Following a short hiatus, the resumption of discussions between Turkish Cypriot and Greek Cypriot leadership brings renewed hope for peace in Cyprus.
A treaty signed in 1960 brought an agreement between Britain, Turkey and Greece to secure the independence of Cyprus. The newly established nation was and remains home to two major ethnic groups, Greek Cypriots who form the vast majority of the population, and Turkish Cypriots. Despite the provisions for power-sharing outlined in the agreement, tensions amounted to violent conflict between the groups and in 1964, the U.N. deployed the United Nations Peacekeeping Force in Cyprus.
A short-lived coup initiated by the Greek Cypriots in 1974 attempted to dismantle the agreement between the British, Turkish and Greeks, seeking Cypriot unification with Greece. In response, Turkish troops entered the nation, causing a physical divide between the north and south that continues to this day. In 1983, the Turkish Cypriots announced annexation of the north, officially declaring the Turkish Republic of North Cyprus. This area is not considered a legitimate entity and continues to be separated from the official state, the Republic of Cyprus, by a United Nations buffer zone, referred to as the “Green Line.”
Following a series of peace talks, a 2004 referendum resulted in the failure of a carefully crafted proposal for unification. A contentious period followed until 2014 when a joint communique was issued between the Turkish and Greek Cypriot leaders expressing joint support for renewed peace talks. Peace talks recommenced in 2015, with Turkish Cypriot President Mustafa Akinci and Greek Cypriot leader Nicos Anastasiades agreeing to regular meetings mediated by the United Nations. Talks have been taking place ever since.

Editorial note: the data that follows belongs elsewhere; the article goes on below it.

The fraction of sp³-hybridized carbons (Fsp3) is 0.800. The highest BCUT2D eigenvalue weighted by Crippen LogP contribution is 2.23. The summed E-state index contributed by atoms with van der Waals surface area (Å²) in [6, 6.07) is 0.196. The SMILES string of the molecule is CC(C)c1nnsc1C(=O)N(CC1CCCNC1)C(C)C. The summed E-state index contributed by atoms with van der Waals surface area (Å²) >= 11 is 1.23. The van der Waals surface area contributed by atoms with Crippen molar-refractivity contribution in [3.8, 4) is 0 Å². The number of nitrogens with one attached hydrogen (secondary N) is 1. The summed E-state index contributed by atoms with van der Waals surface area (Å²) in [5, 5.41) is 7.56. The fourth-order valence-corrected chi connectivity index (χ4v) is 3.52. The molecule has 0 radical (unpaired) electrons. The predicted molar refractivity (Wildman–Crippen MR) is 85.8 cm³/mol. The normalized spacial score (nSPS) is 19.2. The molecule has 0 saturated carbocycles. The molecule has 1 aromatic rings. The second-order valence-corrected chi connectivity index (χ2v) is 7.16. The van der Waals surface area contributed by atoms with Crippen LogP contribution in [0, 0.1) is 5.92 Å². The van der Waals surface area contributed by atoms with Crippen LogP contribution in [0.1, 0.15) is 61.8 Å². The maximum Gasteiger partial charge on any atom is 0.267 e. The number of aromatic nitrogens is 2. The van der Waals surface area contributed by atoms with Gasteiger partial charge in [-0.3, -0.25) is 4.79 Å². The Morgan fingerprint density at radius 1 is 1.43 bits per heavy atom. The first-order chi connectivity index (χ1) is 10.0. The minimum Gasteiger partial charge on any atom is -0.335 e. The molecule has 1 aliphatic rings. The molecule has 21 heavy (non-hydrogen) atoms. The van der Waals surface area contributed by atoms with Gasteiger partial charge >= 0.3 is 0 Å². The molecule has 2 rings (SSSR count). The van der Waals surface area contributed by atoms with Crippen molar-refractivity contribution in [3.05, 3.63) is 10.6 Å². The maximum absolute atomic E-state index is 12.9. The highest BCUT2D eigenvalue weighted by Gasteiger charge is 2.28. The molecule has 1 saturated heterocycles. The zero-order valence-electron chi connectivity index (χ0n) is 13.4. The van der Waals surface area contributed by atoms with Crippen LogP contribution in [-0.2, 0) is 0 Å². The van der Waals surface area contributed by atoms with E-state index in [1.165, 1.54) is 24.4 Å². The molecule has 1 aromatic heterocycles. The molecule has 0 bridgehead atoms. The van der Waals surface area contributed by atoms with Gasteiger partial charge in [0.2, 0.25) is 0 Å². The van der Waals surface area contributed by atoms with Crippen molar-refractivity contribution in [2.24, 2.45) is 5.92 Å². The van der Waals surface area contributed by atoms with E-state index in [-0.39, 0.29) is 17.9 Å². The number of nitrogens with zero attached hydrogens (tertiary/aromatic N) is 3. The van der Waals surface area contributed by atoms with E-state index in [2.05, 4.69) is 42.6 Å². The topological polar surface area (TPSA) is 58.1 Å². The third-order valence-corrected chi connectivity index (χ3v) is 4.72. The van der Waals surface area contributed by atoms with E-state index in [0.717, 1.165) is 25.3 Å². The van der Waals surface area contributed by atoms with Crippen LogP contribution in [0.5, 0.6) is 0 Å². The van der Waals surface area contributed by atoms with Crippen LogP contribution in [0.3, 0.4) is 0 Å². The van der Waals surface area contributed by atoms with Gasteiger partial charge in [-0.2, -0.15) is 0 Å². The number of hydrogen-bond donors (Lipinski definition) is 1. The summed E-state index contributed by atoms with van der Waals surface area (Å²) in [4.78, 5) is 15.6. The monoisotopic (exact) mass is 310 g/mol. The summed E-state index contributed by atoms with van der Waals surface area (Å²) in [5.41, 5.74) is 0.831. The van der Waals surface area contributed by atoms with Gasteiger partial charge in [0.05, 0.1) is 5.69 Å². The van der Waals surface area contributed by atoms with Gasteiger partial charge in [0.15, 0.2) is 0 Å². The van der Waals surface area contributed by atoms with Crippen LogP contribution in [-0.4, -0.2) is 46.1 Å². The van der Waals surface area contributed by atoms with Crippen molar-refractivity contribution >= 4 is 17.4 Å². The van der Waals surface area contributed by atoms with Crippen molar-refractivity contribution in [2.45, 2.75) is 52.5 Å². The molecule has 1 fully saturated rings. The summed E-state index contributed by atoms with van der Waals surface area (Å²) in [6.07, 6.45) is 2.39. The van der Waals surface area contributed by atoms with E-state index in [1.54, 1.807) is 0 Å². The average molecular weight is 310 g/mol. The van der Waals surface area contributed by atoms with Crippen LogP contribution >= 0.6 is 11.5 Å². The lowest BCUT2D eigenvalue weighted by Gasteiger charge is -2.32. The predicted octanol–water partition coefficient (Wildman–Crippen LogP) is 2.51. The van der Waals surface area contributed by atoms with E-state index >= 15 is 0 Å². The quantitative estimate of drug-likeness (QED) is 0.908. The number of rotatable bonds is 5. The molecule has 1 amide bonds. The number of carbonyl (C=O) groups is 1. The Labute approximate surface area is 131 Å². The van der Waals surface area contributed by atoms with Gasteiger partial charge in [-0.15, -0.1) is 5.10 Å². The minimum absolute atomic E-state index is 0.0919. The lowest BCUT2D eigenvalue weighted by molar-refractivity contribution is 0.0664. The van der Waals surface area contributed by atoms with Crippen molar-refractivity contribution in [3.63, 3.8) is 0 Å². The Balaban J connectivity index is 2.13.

Despite concern about the impact of the Turkish referendum on discussions, peace talks resumed at the end of April after a two-month hiatus. Some continuing points of contention notwithstanding, consensus has been reached on a number of issues while some key points remain unresolved. If talks are successful and an outcome is reached, the final agreement would be presented to both communities in the form of a referendum.
54 years on from its authorization, the mission in Cyprus remains the longest running U.N. peacekeeping operation. With the recent U.S. decision to minimize their funding to the U.N., there is a realistic chance that the mission, which has already been significantly reduced, may be scaled back even further. This is exacerbated by the need to reallocate UN peacekeeping troops to more active conflict zones. It is hoped that any reduction in peacekeeping will coincide with further success in peace discussions; however, with Cyprus elections looming close in 2018, there is potential for renewed conflict.